Related Characters: Siddhartha
Page Number: 63
Explanation and Analysis:

For a long time, Siddhartha has lived with Kamaswami among the "child people" in town and has felt separate from them because of his past. For a while, this separation seemed true – Siddhartha had different, more spiritual concerns from the townspeople and was not moved by their material concerns. However, after a long time of living this life as though it were a game, Siddhartha begins to understand that it is not a game – that whether or not he fully believes in what he's doing, it is actually the life he's living.

The inner voice that has guided him his whole life is faint now; he can barely hear it when it tells him that he has strayed from the real life he was meant for. The inner voice is nearly synonymous with Siddhartha's dissatisfaction, and it is generally dissatisfaction that is his best guide for when his life is not matching up with his potential. However, it seems that the petty materialism of his life as a merchant has dulled his sense of dissatisfaction dangerously, making him believe he is satisfied with something less than what he truly wants. This passage is important for the way it suggests how material comfort can blind one to the possibilities of a more fulfilling life, and because it definitively confirms that something is deeply wrong with Siddhartha's life, but Siddhartha is, at this point, unable to do anything about it. This is an important conflict for him to endure.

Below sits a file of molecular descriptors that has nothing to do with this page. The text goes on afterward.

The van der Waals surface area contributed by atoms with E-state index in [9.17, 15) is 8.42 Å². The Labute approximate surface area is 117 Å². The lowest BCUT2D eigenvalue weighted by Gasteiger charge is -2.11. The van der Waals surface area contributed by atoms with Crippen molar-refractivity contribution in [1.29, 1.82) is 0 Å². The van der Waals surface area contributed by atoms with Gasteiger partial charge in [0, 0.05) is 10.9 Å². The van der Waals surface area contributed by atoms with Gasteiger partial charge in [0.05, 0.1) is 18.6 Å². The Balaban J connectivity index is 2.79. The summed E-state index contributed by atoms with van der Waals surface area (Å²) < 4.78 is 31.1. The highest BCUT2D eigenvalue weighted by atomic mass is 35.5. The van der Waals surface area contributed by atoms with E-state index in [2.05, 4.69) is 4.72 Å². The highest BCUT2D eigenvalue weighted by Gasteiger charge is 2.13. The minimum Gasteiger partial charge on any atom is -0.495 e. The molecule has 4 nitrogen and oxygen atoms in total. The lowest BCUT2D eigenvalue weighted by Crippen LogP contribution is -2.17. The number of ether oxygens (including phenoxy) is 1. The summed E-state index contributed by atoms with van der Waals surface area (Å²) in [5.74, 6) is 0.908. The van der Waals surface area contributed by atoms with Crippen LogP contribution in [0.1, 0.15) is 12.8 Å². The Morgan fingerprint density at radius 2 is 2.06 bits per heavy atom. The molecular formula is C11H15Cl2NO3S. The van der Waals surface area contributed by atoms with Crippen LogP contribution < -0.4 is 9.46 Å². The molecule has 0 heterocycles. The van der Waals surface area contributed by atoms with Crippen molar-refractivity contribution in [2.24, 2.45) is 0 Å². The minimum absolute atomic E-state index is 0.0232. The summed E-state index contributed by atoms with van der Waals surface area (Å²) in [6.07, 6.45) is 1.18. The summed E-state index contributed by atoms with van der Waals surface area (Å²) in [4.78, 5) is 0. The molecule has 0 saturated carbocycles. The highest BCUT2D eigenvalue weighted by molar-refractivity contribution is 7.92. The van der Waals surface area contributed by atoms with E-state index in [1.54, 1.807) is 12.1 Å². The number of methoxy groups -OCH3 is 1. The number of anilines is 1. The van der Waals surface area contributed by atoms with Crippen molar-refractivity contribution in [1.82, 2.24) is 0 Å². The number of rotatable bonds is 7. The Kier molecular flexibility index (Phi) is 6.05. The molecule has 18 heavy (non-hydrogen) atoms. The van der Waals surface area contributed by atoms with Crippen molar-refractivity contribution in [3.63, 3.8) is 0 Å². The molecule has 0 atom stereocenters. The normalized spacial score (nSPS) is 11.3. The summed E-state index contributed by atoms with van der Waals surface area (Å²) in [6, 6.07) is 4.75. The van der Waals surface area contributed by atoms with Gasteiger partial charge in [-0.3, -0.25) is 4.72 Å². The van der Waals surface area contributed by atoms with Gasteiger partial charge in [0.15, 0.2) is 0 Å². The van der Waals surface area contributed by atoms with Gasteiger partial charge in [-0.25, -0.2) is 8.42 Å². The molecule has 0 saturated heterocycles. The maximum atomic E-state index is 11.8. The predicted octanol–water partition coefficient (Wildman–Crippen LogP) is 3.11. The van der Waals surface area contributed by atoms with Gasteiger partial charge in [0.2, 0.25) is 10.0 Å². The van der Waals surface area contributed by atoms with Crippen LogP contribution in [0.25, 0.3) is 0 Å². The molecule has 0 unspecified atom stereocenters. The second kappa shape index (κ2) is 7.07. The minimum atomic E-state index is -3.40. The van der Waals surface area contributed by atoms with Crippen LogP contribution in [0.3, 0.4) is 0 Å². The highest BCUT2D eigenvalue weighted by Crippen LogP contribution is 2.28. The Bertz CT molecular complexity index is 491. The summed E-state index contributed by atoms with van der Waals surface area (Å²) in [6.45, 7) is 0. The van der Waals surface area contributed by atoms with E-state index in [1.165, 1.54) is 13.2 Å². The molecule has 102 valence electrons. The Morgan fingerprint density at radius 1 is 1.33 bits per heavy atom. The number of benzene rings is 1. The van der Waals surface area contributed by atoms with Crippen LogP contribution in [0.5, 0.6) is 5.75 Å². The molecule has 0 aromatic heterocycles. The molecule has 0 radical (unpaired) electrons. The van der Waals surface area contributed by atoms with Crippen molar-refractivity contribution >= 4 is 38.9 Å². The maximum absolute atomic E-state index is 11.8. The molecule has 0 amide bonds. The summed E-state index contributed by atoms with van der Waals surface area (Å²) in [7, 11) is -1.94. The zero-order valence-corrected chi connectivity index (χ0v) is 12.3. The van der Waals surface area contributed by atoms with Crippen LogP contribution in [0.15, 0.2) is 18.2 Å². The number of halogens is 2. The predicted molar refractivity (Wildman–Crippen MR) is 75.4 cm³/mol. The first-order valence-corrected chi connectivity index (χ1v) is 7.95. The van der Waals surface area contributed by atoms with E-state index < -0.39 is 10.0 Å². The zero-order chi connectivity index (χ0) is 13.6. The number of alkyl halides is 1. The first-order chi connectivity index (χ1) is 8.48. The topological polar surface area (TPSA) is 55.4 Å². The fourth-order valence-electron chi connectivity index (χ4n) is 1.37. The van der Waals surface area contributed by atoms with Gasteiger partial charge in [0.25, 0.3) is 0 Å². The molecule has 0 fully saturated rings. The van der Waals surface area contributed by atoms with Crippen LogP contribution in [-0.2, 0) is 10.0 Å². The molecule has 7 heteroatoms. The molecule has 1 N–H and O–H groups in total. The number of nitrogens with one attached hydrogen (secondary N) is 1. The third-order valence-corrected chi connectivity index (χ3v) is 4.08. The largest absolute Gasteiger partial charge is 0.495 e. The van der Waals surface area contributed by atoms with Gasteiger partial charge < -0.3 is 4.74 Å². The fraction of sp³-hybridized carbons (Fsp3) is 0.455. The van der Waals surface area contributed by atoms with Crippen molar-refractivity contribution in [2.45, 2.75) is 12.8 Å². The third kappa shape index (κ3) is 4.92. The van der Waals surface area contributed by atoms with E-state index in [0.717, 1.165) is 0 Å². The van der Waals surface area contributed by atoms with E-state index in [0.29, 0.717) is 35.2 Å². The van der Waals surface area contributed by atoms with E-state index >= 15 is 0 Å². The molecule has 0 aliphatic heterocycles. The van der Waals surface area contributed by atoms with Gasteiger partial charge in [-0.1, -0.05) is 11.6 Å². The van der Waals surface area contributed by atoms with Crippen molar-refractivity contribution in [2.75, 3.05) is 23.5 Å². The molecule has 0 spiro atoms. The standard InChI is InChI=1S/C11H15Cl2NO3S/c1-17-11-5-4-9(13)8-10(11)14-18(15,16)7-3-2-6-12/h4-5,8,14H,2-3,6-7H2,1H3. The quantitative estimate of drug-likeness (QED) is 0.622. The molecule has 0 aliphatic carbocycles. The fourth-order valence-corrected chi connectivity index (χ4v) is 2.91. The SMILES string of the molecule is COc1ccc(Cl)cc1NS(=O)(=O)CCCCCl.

Part Two, Chapter 8 – By the River Quotes